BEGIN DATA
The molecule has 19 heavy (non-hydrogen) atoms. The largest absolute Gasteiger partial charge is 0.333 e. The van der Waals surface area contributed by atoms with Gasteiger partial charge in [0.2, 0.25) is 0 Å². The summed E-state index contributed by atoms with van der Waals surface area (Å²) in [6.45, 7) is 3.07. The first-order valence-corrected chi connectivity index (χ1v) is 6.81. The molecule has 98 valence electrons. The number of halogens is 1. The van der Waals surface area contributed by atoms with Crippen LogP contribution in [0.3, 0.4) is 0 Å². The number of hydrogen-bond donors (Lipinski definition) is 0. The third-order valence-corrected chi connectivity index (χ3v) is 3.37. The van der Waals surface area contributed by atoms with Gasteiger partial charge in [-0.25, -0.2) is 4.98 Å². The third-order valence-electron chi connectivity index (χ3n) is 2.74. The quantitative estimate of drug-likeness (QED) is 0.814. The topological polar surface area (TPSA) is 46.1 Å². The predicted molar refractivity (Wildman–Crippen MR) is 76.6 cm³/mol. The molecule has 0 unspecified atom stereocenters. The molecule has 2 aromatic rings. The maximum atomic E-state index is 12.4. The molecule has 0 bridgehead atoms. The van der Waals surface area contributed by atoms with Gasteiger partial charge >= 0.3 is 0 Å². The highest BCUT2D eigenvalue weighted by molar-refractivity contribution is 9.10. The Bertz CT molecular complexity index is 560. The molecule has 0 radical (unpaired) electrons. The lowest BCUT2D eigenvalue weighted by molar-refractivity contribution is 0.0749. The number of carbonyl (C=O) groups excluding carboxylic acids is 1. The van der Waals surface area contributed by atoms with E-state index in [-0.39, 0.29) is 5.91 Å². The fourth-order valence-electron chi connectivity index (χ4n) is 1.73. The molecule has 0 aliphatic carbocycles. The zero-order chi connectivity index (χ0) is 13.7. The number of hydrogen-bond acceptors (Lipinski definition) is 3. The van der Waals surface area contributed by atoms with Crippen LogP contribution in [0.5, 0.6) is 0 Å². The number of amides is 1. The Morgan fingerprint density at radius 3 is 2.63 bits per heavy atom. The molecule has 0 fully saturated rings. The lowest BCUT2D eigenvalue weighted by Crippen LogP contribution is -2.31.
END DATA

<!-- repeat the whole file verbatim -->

The molecule has 19 heavy (non-hydrogen) atoms. The largest absolute Gasteiger partial charge is 0.333 e. The van der Waals surface area contributed by atoms with Gasteiger partial charge in [0.2, 0.25) is 0 Å². The summed E-state index contributed by atoms with van der Waals surface area (Å²) in [6.45, 7) is 3.07. The first-order valence-corrected chi connectivity index (χ1v) is 6.81. The molecule has 98 valence electrons. The number of halogens is 1. The van der Waals surface area contributed by atoms with Crippen LogP contribution in [0.3, 0.4) is 0 Å². The number of hydrogen-bond donors (Lipinski definition) is 0. The third-order valence-corrected chi connectivity index (χ3v) is 3.37. The van der Waals surface area contributed by atoms with Gasteiger partial charge in [-0.25, -0.2) is 4.98 Å². The third-order valence-electron chi connectivity index (χ3n) is 2.74. The quantitative estimate of drug-likeness (QED) is 0.814. The topological polar surface area (TPSA) is 46.1 Å². The predicted molar refractivity (Wildman–Crippen MR) is 76.6 cm³/mol. The molecule has 0 unspecified atom stereocenters. The molecule has 2 aromatic rings. The maximum atomic E-state index is 12.4. The molecule has 0 bridgehead atoms. The van der Waals surface area contributed by atoms with Gasteiger partial charge >= 0.3 is 0 Å². The highest BCUT2D eigenvalue weighted by molar-refractivity contribution is 9.10. The Bertz CT molecular complexity index is 560. The molecule has 0 radical (unpaired) electrons. The lowest BCUT2D eigenvalue weighted by molar-refractivity contribution is 0.0749. The number of carbonyl (C=O) groups excluding carboxylic acids is 1. The van der Waals surface area contributed by atoms with E-state index in [-0.39, 0.29) is 5.91 Å². The fourth-order valence-electron chi connectivity index (χ4n) is 1.73. The molecule has 0 aliphatic carbocycles. The zero-order chi connectivity index (χ0) is 13.7. The number of hydrogen-bond acceptors (Lipinski definition) is 3. The van der Waals surface area contributed by atoms with Crippen LogP contribution in [0.5, 0.6) is 0 Å². The number of amides is 1. The Morgan fingerprint density at radius 3 is 2.63 bits per heavy atom. The molecule has 0 fully saturated rings. The lowest BCUT2D eigenvalue weighted by Crippen LogP contribution is -2.31.